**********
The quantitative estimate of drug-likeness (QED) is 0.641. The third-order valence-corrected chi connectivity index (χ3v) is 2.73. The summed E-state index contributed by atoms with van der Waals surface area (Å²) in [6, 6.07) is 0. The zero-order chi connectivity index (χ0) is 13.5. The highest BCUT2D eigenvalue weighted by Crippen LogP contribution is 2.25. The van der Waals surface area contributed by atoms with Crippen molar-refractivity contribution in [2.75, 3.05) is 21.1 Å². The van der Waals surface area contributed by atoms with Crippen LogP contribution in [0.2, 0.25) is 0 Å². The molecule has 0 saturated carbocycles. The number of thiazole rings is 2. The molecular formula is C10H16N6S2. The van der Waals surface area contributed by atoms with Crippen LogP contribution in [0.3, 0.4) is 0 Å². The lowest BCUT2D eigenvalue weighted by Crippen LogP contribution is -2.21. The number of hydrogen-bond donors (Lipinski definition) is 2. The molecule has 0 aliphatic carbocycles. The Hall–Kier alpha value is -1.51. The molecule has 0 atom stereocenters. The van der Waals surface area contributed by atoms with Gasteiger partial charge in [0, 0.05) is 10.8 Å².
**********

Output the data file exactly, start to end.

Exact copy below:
The quantitative estimate of drug-likeness (QED) is 0.641. The third-order valence-corrected chi connectivity index (χ3v) is 2.73. The summed E-state index contributed by atoms with van der Waals surface area (Å²) in [6, 6.07) is 0. The zero-order chi connectivity index (χ0) is 13.5. The highest BCUT2D eigenvalue weighted by Crippen LogP contribution is 2.25. The van der Waals surface area contributed by atoms with Crippen molar-refractivity contribution in [2.75, 3.05) is 21.1 Å². The van der Waals surface area contributed by atoms with Crippen LogP contribution in [0.2, 0.25) is 0 Å². The molecule has 0 saturated carbocycles. The number of thiazole rings is 2. The molecular formula is C10H16N6S2. The van der Waals surface area contributed by atoms with Crippen LogP contribution in [0.3, 0.4) is 0 Å². The lowest BCUT2D eigenvalue weighted by Crippen LogP contribution is -2.21. The number of hydrogen-bond donors (Lipinski definition) is 2. The molecule has 0 aliphatic carbocycles. The Hall–Kier alpha value is -1.51. The molecule has 0 atom stereocenters. The van der Waals surface area contributed by atoms with Gasteiger partial charge in [0, 0.05) is 10.8 Å².